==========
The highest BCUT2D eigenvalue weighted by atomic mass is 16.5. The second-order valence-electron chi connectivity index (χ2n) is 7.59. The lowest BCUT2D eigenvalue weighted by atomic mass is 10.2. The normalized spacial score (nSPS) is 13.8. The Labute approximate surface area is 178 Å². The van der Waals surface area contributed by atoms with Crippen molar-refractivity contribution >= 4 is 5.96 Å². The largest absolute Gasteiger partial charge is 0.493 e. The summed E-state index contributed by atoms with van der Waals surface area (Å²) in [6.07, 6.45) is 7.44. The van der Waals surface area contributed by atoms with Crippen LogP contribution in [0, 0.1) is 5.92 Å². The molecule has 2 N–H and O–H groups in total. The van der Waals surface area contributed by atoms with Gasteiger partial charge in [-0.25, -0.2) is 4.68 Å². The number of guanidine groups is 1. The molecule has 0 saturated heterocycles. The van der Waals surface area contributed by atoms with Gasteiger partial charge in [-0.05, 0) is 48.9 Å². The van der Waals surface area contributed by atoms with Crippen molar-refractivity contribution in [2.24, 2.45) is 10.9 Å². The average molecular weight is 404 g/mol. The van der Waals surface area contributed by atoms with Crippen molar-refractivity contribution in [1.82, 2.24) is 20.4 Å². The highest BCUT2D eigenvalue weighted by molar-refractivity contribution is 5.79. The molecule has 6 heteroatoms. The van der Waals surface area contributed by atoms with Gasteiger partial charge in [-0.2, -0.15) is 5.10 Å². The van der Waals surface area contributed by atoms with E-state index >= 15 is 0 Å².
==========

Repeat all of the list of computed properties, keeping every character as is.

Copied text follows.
The highest BCUT2D eigenvalue weighted by atomic mass is 16.5. The second-order valence-electron chi connectivity index (χ2n) is 7.59. The lowest BCUT2D eigenvalue weighted by atomic mass is 10.2. The normalized spacial score (nSPS) is 13.8. The Labute approximate surface area is 178 Å². The van der Waals surface area contributed by atoms with Crippen molar-refractivity contribution >= 4 is 5.96 Å². The largest absolute Gasteiger partial charge is 0.493 e. The summed E-state index contributed by atoms with van der Waals surface area (Å²) in [6.07, 6.45) is 7.44. The van der Waals surface area contributed by atoms with Crippen LogP contribution in [0, 0.1) is 5.92 Å². The molecule has 2 N–H and O–H groups in total. The van der Waals surface area contributed by atoms with Gasteiger partial charge in [-0.25, -0.2) is 4.68 Å². The number of guanidine groups is 1. The molecule has 0 saturated heterocycles. The van der Waals surface area contributed by atoms with Gasteiger partial charge in [-0.05, 0) is 48.9 Å². The van der Waals surface area contributed by atoms with Crippen molar-refractivity contribution in [2.24, 2.45) is 10.9 Å². The average molecular weight is 404 g/mol. The van der Waals surface area contributed by atoms with Crippen molar-refractivity contribution in [1.82, 2.24) is 20.4 Å². The highest BCUT2D eigenvalue weighted by molar-refractivity contribution is 5.79. The molecule has 6 heteroatoms. The van der Waals surface area contributed by atoms with Gasteiger partial charge in [-0.2, -0.15) is 5.10 Å². The van der Waals surface area contributed by atoms with E-state index >= 15 is 0 Å².